Paris riots | Kurdish protesters clash with police after three killed
Emmanuel Macron, the French president, condemned the shooting, which left three people dead outside a Kurdish community centre and hair salon on Rue d’Enghien.
“The Kurds in France have been the target of an odious attack in the heart of Paris,” he wrote.
“Thoughts for the people who are fighting for their lives, their families and their loved ones. Thanks to the security forces for their courage and sang-froid.”
The Russian president on Thursday referred to the invasion of Ukraine as a “war” for the first time since he ordered Russian troops across the border in February.
Mr Putin insisted Russia’s goal in Ukraine was not “to keep stoking the conflict but, on the contrary, to stop this war”.
Nikita Yuferev, a councilman from St Petersburg, on Friday sent an official complaint to the Prosecutor General’s Office, asking it to investigate Mr Putin’s remarks to assess if he had violated his own war censorship laws.
Saudi Arabia | ‘Plan to use Christmas as cover for mass executions’
Saudi Arabia is planning a Christmas execution spree while the West is distracted with festivities in a cynical attempt to avoid diplomatic “blowback”, the UK Government has been warned.
In a letter to the Foreign Secretary seen by the Telegraph, British MPs said the Kingdom would use Christmas as “cover for committing atrocities” – as was the case in 2016 when nearly 50 people, including children, were put to death around late December.
Around 60 people are known to be facing execution in Saudi Arabia according to human rights groups, who say the true figure is likely to be substantially higher. Death row prisoners are often beheaded with swords, hanged or put in front of firing squads.
Douglas Murray | No cause for optimism about broken Britain
Despair at the way the country is running isn’t a passing mood, it’s based on objective reality
Matthew Lynn | Britain should stay out of crazy green subsidy wars
We cannot win this row – and we don’t have the resources to compete effectively
Trade will be distorted. Competition will no longer be fair. Smaller countries will be squeezed out of the market, and it will end up costing far more than it should to combat climate change.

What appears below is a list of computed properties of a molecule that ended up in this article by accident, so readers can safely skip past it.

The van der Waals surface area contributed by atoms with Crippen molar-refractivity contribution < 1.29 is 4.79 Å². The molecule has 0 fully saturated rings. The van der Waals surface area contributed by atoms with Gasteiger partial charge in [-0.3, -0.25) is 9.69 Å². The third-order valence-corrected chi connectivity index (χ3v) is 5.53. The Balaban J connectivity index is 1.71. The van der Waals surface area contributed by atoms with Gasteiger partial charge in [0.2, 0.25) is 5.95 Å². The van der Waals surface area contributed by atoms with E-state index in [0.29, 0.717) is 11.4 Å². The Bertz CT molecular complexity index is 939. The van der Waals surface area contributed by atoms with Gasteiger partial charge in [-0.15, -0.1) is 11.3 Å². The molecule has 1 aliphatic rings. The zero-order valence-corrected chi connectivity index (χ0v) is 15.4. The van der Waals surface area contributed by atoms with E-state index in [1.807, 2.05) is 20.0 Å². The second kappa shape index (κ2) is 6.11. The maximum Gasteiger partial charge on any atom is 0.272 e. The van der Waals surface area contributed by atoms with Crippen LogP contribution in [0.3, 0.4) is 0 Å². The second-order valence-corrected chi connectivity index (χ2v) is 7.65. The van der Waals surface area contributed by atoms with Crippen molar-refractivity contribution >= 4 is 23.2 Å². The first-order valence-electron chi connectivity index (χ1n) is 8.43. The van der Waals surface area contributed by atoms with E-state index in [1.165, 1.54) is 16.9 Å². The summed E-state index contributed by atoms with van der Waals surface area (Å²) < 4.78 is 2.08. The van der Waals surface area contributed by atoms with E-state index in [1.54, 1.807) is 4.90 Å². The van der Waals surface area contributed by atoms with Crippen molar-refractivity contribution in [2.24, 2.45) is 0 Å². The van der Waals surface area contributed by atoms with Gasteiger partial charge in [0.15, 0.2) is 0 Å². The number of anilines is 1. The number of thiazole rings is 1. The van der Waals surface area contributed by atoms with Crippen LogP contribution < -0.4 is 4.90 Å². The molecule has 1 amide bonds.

Telegraph View | Caught up in a swirl of Christmas light
In the battle between light and dark, warmth and cold, life and death, the bright side is that of humanity: the common cause of all mankind
Filippo Lippi’s tranquil Annunciation was painted on a wooden panel five feet across 570 years ago, in 1453, the same year as it happened that Constantinople, the great remnant of the Roman Empire, fell to Ottoman forces. But the painting speaks only of peace.
Letters | Church of England’s bureaucracy at expense of ministry
The bureaucracies of the 42 dioceses have grown commensurately. In 2018, the Diocese of Leicester had 108 employees. In 1926, it had only one: the bishop’s driver.
Meanwhile, the chronic paucity of clergy numbers is accentuated by the Church’s lamentable failure to train enough new recruits. Only an unspecified fraction of the 11 per cent portion of its triennial budget is to be spent on clergy training. And yet the Church has known for well over a decade that 20 per cent of its clergy are due to retire by 2025.
Thirty feet beneath the surface of the water tank, Ed Harris was pretty sure he was going to die. Desperate to breathe between takes, he had signalled for his air supply to be brought over. It was jammed in his mouth, upside down. Air rushed into his lungs, but so did water. “For a brief second,” Harris said later, “I thought, ‘This is it.’”
Business news: Backlash to Biden’s green tax breaks
The comedy special is as much a part of British Christmas as a family row and mountains of sprouts. This year, comedy shows from Motherland and The Detectorists to Mrs Brown’s Boys and Ghosts are returning with festive specials to round off 2022. To celebrate, we countdown the greatest 25 Christmas comedy specials of all time.
Christmas With The Royle Family (1999): Razor-sharp observations have never been better.
A joint effort of several authors who do find that nobody can keep standing at the side and that “Everyone" must care about what is going on in today’s world.
We are a bunch of people who do not mind that somebody has a totally different idea but is willing to share the ideas with others and to be Active and willing to let others understand how "today’s decisions will influence the future”. Therefore we would love to see many others to "Act today".